The third annual 24 Hour Plays gala fundraiser was held at The Old Vic on Sunday 8 October 2006. Hosted by award-winning actress and comedienne Catherine Tate, and introduced by Old Vic Artistic Director Kevin Spacey, the evening featured a host of well-known faces from stage and screen as they’ve never been seen before, and will never be seen again.
Jonathan Cake, O-T Fagbenle, Pam Ferris, Dexter Fletcher, Tom Hardy, Anthony Head, Greg Hicks, Patricia Hodge, Tom Hollander, Adrian Lukis, Nichola McAuliffe, Nick Moran, Tamzin Outhwaite, Clarke Peters, Greta Scacchi, Rachael Stirling, Vince Vaughn, Greg Wise, Alicia Witt, Susannah York
April de Angelis, Simon Farquhar, Bryony Lavery, Colin Teevan, Sally Wainwright, Snoo Wilson
Robert Delamere, Nikolai Foster, Josie Rourke, Tim Roseman, Indhu Rubasingham, Bijan Sheibani
The £125,000 raised at the event provides vital support for Old Vic New Voices, which develops young and emerging talent and opens up The Old Vic to new and diverse audiences.
The 24 Hour Plays Celebrity Gala
Sunday, 8 October 2006
(from the Old Vic New Voices Gala promotional brochure, as transribed on thomagination.com)
Not your standard night of London theatre. Greg Hicks shuffled off-stage wearing just surgical gloves, a leather jacket and a novelty sheep thong, leaving Tom Hollander to strip down to his Calvin Kleins and bellow, “I have an attractive penis” to the world. Thus ended April de Angelis’ Buxton Gem, the final contribution to the 24 Hour Plays Celebrity Gala on Sunday 8 October 2006.
At 10pm the previous night 19 actors, six writers and six directors gathering The Old Vic’s rehearsal rooms to start exactly the same process that the Old Vic New Voices company would go through four weeks later. Everyone was assured that the one absentee, Dominic West, would definitely be there the next morning. But by the time the writers and fretted their way through the night and submitted their scripts, Dominic had phoned in sick and the search was on for a replacement. At incredibly short notice Greg Wise stepped into the breach; 12 hours later he opened the show in Colin Teevan’s An Inexplicable Act of Violence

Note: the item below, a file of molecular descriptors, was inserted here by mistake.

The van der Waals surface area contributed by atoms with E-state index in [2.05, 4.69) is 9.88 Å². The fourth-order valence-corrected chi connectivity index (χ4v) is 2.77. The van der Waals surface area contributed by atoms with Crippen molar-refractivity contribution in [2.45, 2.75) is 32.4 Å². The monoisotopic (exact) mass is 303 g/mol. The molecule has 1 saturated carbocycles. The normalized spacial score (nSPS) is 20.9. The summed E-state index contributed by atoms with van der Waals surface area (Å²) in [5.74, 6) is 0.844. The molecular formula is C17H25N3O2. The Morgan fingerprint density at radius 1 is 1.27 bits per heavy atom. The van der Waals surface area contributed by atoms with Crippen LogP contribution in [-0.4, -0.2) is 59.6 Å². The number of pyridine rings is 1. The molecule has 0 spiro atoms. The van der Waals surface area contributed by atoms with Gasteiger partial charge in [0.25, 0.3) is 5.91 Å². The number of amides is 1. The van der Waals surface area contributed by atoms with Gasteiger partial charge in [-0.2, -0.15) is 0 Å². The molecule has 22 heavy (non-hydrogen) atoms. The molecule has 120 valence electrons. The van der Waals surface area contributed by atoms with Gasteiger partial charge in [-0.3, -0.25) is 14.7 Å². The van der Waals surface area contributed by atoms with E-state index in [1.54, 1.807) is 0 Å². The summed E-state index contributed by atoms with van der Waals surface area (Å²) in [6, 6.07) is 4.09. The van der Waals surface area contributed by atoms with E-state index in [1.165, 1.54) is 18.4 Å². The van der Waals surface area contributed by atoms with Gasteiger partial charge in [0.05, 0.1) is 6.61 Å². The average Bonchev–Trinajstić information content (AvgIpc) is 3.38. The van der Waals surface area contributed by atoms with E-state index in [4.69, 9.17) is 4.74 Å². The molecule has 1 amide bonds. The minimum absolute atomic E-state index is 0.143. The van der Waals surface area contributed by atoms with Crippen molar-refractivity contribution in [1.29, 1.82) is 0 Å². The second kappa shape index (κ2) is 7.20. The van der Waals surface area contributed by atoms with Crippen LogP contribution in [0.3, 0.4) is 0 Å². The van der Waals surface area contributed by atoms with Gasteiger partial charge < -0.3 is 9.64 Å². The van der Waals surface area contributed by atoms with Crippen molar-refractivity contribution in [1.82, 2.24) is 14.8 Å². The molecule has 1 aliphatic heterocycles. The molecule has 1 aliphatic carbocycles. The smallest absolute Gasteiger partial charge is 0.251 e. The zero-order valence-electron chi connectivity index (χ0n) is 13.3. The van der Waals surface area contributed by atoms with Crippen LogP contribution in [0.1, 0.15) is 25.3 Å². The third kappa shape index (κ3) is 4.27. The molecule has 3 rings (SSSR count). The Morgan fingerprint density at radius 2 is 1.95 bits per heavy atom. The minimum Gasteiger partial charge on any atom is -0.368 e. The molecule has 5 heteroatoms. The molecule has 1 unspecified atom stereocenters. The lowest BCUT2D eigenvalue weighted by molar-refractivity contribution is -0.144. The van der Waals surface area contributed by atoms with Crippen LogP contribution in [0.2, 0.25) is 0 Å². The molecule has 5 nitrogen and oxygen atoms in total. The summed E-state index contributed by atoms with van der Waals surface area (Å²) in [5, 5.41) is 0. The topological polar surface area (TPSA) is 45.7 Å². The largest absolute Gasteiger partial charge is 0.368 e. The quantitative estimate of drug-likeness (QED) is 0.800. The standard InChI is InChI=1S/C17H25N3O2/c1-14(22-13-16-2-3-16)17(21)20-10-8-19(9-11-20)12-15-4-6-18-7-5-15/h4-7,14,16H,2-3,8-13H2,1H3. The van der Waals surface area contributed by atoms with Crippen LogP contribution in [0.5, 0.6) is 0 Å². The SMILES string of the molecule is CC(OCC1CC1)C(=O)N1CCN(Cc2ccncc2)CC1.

They say that the assembled talent rose to the challenge of creating six brand new plays in 24 hours would be a colossal understatement. Tamzin Outhwaite and Patricia Hodge found time in their all too brief line-cramming sessions to practise their kissing for Simon Farquar’s Dream Me a Winter; Adrian Lukis risked his nasal health to join them in some on-stage sherbet shorting; Susannah York refused to be distracted from her own memorable performance ins Sally Wainwright’s Jubilee Terrace by her car being towed away; Vince Vaughn wrestled with his comedic conscience to get a huge laugh from the opening joke of Bryony Lavery’s Bourbon; and the cast of Snoo Wilson’s The Tourette Family gave their all in their attempt to break the world record for most swearing in a ten minute play.
A staggering 125,000 pounds was raised for Old Vic New Voices in a wonderful evening hosted by Catherine Tate, which began with Kevin Spacey pulling out a string of impressions from Cary Grant to Graham Norton, and ended with the new Voices company being the last to leave the after-show party at the Plaza, as they slowly realised that the spotlight was now firmly on them.
Nick Moran, for instance, kept breaking out of his part as a critic in a green dressing-gown to sing Frank Sinatra songs. The rest of the time he would battle for Greg Wise’s soul with a six-foot rabbit carrying a shotgun. – The Independent, October 9, 2006, Rhoda Koenig
Tom was the rabbit with the shotgun in An Inexplicable Act of Violence.
Old Vic Theatre (via the Wayback Machine)